NBA 08 Review

It's better than last year's game, but it's still not worth playing.

NBA 07 for the PlayStation 3 was a mess, clearly rushed out the door to make it to stores in time for the PlayStation 3's launch. SCEA has had 10 months to straighten things out for NBA 08--not a lot of time in the world of game development. There's no question that this year's game is better than last year's, but its gameplay is so laden with problems that it's still not worth your time.

How you're supposed to play defense when the ball can go right through you is a question that has yet to be answered.
How you're supposed to play defense when the ball can go right through you is a question that has yet to be answered.

For starters, there's not a whole lot to do. There's no franchise mode, only a bare-bones single-season mode. You can't manage a salary cap, draft players, sign contracts, manage team finances, or pretty much anything else basketball games have been doing for the last several years. You can trade players, but the CPU doesn't bother to veto trades, so you can trade the worst player in the league for the best player whenever you want. There are a few minigames to choose from, though they're nothing new. Own the court is a timed head-to-head shooting challenge that's pretty fun; the three-point contest is entertaining against friends for a few rounds; and skills challenge, where you dribble, pass, and shoot on an obstacle course, is rather lame...again. If you fancy an online game you can go online and play an exhibition game. During online play the game ran fairly smoothly and the lag didn't affect the timing of the shot meter much at all.

NBA 08's only unique gameplay mode is NBA replay. The developer took the best performances from last year's NBA season and added them into the game for you to try to replicate. You don't have to match all of the 57 points that Michael Redd scored on November 11, but you will be given just a few minutes to score eight points, six of which will need to come in the form of three-pointers from specific spots on the floor. Sony will be updating these challenges with new performances as the real NBA season progresses. These challenges are fun for a while, but after a few weeks they start to all feel the same; so it's hard to imagine finishing the 68 scenarios that shipped with the game and still find yourself wanting more.

You earn credits for playing minigames and from challenges. They can also be earned by accomplishing in-game feats such as dishing an assist with a certain player, getting a double-double, hitting a shot, and more. These credits can be used to unlock new gear or boost a created player's stats. It's an interesting way of getting you to care about leveling up your player, but it's hampered by the game's paltry create-a-player options and the fact that you can score 50 points with your player in his first game even though he's rated a 50.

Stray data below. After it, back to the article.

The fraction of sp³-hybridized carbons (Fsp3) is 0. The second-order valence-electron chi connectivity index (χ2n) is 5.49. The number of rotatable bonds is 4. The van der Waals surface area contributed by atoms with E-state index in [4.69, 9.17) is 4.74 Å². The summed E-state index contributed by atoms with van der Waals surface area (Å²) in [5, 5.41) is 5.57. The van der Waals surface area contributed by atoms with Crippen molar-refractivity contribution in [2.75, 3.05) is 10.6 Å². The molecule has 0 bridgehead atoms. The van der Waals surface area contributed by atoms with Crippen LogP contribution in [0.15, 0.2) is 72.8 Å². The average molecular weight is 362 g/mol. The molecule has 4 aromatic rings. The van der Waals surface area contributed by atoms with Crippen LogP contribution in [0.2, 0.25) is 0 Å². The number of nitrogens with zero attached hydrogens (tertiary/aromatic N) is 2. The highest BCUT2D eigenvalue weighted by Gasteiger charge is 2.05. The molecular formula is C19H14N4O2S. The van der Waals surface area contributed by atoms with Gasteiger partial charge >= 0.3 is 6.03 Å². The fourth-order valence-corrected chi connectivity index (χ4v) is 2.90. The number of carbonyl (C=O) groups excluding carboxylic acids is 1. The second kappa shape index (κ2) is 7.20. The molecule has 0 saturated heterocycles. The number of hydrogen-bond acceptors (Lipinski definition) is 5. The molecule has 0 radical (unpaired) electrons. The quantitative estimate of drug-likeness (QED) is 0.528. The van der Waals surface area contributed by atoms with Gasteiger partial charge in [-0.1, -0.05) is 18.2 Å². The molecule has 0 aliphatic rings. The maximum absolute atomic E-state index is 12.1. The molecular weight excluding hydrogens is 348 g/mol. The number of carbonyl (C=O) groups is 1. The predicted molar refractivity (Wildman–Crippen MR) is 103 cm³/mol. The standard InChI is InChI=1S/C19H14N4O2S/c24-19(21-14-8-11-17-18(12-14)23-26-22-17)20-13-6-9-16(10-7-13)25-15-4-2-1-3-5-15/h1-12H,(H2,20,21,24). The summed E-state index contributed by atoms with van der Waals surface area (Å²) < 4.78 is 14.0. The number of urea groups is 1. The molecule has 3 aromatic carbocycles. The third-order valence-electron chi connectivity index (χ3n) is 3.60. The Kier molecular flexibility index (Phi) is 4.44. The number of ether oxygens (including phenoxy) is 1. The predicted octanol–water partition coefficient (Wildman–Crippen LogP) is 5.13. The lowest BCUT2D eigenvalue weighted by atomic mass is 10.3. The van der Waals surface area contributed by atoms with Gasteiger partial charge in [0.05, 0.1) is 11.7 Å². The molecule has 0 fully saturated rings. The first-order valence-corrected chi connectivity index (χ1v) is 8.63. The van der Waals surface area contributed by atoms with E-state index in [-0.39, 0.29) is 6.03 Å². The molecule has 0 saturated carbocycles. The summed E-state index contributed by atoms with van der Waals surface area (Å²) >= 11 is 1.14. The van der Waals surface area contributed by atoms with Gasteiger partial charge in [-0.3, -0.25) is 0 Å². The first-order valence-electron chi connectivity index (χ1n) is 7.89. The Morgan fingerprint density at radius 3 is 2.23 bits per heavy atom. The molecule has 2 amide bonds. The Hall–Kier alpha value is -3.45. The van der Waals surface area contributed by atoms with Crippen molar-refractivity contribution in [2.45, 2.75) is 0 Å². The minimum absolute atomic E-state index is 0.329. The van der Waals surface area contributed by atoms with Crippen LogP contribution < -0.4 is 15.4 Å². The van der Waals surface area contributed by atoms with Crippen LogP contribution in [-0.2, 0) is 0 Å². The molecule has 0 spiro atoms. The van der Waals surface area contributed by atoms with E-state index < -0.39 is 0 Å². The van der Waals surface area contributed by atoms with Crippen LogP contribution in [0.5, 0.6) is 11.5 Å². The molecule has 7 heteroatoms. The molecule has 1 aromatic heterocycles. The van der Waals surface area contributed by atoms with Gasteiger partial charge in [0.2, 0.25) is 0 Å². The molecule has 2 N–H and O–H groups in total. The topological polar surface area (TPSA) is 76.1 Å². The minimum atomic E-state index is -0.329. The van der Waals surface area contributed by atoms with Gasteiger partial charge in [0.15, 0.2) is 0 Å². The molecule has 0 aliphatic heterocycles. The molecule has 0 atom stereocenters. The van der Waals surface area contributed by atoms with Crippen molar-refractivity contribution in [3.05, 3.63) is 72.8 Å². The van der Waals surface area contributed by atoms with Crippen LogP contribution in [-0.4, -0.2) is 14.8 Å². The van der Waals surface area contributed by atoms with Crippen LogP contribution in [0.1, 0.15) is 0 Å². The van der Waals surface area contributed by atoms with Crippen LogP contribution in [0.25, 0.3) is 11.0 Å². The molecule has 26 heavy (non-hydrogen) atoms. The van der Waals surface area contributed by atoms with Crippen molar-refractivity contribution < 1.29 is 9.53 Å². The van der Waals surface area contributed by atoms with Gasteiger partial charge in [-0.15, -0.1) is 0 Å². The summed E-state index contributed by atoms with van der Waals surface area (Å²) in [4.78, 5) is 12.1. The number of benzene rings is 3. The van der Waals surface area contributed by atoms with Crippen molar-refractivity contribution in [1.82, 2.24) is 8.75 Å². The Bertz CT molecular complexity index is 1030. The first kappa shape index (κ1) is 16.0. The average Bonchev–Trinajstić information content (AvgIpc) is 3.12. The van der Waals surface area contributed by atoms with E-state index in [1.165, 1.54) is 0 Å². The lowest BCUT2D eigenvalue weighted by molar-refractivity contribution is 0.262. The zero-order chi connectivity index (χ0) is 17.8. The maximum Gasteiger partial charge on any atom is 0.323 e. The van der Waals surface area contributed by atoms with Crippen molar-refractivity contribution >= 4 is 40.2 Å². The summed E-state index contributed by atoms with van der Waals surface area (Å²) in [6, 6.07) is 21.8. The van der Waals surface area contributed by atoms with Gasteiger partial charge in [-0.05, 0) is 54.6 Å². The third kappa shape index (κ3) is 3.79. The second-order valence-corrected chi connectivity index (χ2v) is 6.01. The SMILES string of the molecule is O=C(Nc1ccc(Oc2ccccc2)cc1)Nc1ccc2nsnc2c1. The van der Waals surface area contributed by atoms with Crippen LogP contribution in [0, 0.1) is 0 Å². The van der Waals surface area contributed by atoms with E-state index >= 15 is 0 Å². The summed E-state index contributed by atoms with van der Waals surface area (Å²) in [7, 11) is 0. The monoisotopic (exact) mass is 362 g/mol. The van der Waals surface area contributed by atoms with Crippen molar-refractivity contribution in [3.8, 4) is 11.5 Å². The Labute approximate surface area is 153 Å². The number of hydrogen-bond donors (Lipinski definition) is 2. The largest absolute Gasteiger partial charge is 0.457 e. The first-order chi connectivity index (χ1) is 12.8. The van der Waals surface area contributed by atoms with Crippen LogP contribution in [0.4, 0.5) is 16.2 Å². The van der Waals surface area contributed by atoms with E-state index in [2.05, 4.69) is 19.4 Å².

Repetitive challenges and the lack of a franchise mode are really moot points, though, because the gameplay is so poor you won't care that there aren't many ways to experience it. A few of the problems from last year's version have been fixed, but many remain. It's near impossible to run a fast break for the following reasons: There's no lead pass button; players will stop in their tracks to receive the ball; and defensive players can pick off any pass longer than 15 feet with ease. You can call plays with the D pad and, this year, even call them for a specific player, but everyone gets so bunched up that most passes in traffic get stolen. Offensive players make little effort to get open, and when they do try, they don't succeed because defensive players are stuck to them like glue. Speaking of defense, how, exactly, are you supposed to guard people when they can a) dribble the ball right through your body, and b) get bailed out on foul calls when you don't even hit a button or come into contact with them? More Sixaxis controls have been added, and like most every other game out there, they add nothing to the experience. They work OK when you're just trying to perform a spin move, but why anyone would want to tilt the controller to raise or lower their hands on defense when they could just do it with the right stick is a mystery.